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How To Conquer Job-Hunting Apathy

   By: Pierre G. Daunic, Ph.D.

Jack, downsized from his last job, was frozen in a place called Apathy. Had been for months now. Knew he had to get moving, had to find a job, but … just couldn’t seem to get his act together. Oh, he’d tried … a little. But his lack of immediate success just made him that much more apathetic.

Listless, almost indifferent, he dithered, wasting time on unrelated tasks. Found excuses not to move forward. Procrastinated … and hated himself for it. His family and friends tried to be supportive, but that only seemed to deepen his gloomy outlook. He was stuck.

Getting Back in the Game

Sound familiar? If so, read on … there are things you can do to quickly get unstuck!

Irrational fear, not the lack of ability or opportunity, is the usual cause of apathy during a job search. Sometimes we fear we are too old, too inexperienced, too long out of work, too … something. At other times, fearing rejection, we assume that no one will ever want us again. Or that if they do, we won’t be able to hold the job. We fear it’s a bad job market, the wrong career track, the wrong time of year, our health, – oh, lots and lots of things lead us to apathy!

What to do:

Put your fears aside Worrying about the past or future never helped anyone, but thoughtful, persistent action will. Others, many in worse straits than you and tired of “sawing sawdust,” have found their way forward. So can you.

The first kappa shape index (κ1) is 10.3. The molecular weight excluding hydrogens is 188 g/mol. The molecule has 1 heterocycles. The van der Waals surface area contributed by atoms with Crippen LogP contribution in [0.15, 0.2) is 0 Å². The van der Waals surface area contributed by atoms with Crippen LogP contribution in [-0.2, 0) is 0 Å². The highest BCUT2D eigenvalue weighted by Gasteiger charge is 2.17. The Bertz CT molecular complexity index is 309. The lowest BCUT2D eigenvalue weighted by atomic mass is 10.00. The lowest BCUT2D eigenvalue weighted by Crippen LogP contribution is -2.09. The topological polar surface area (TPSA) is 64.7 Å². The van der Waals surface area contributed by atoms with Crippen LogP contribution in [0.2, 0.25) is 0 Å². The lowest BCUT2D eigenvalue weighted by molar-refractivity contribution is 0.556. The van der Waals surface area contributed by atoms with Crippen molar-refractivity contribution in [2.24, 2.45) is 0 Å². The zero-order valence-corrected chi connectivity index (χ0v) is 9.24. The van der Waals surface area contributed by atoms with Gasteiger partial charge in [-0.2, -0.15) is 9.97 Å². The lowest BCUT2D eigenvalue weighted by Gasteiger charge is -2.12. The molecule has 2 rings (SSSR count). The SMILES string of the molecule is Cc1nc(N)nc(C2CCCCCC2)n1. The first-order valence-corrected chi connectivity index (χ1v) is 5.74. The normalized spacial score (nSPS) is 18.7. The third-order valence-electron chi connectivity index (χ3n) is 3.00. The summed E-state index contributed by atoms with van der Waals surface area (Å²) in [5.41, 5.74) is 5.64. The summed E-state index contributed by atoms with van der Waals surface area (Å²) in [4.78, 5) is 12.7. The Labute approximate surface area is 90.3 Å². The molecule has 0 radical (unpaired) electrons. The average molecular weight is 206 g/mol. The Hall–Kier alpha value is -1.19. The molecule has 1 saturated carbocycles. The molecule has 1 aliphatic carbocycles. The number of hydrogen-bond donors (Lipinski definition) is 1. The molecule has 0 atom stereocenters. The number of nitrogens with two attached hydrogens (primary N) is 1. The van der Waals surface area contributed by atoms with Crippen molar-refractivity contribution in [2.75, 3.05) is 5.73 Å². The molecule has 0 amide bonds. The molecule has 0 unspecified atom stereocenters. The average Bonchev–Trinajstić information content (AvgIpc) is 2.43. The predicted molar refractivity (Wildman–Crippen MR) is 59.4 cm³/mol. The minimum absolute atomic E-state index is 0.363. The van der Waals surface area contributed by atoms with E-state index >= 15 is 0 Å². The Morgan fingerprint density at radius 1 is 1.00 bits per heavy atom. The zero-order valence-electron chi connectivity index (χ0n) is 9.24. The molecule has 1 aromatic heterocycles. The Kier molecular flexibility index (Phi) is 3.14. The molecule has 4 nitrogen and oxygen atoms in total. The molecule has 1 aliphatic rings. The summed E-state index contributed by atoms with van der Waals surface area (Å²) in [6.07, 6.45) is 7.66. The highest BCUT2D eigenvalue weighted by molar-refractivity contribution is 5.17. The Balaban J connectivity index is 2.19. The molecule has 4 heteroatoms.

Plan and, if need be, plan again “Those who fail to plan,” it’s been said, “plan to fail.” But not every plan will work, so be prepared to rethink your plan.

Check your tools Ask yourself such things as: Do my résumé and cover letters impress rather than bore? Do I know how to find job opportunities? Are my interviewing and negotiating skills as polished as they should be? Is my personal appearance acceptable? Correct or improve what you can.

Gain exposure If no one knows you exist, nothing happens. So identify and use all marketing channels appropriate to your goals: job ads, recruiters, networking, information interviewing, and many others. Once you have correctly gained exposure to the right hiring personnel, favorable things should start to happen.

Start small Just getting started is often the hardest part of a job campaign. Therefore, begin with something easy—answering ads or contacting your references again. Then move on to those job campaign actions like networking that typically take more time and effort.

Study the Process. Most job hunters today have only a vague idea about how to go about marketing themselves. If you take the time to learn and apply effective job-hunting techniques, however, you will surely shorten the time it takes you to find a satisfying position.

Seek Professional Help If despite your best efforts you are still struggling, then consider seeking professional help from qualified and experienced career coaches or consultants. Such knowledgeable personnel can help pinpoint your problem areas as well as suggest paths of action that you may not have thought of.

Yes, job-hunting apathy is a real challenge. But if you have read this far, then you know how to lick it. (Jack did!) So! No more worrying, no more procrastinating, no more self-recriminations—just get that ball rolling! (And start right now!)

About the Author

Pierre G. Daunic, Ph.D. is a Senior Consultant for R.L. Stevens & Associates Inc. For over 24 years R.L. Stevens & Associates has been the Nation’s most successful privately-held firm, specializing in executive career searches generating quality interviews through both advertised and unadvertised channels.

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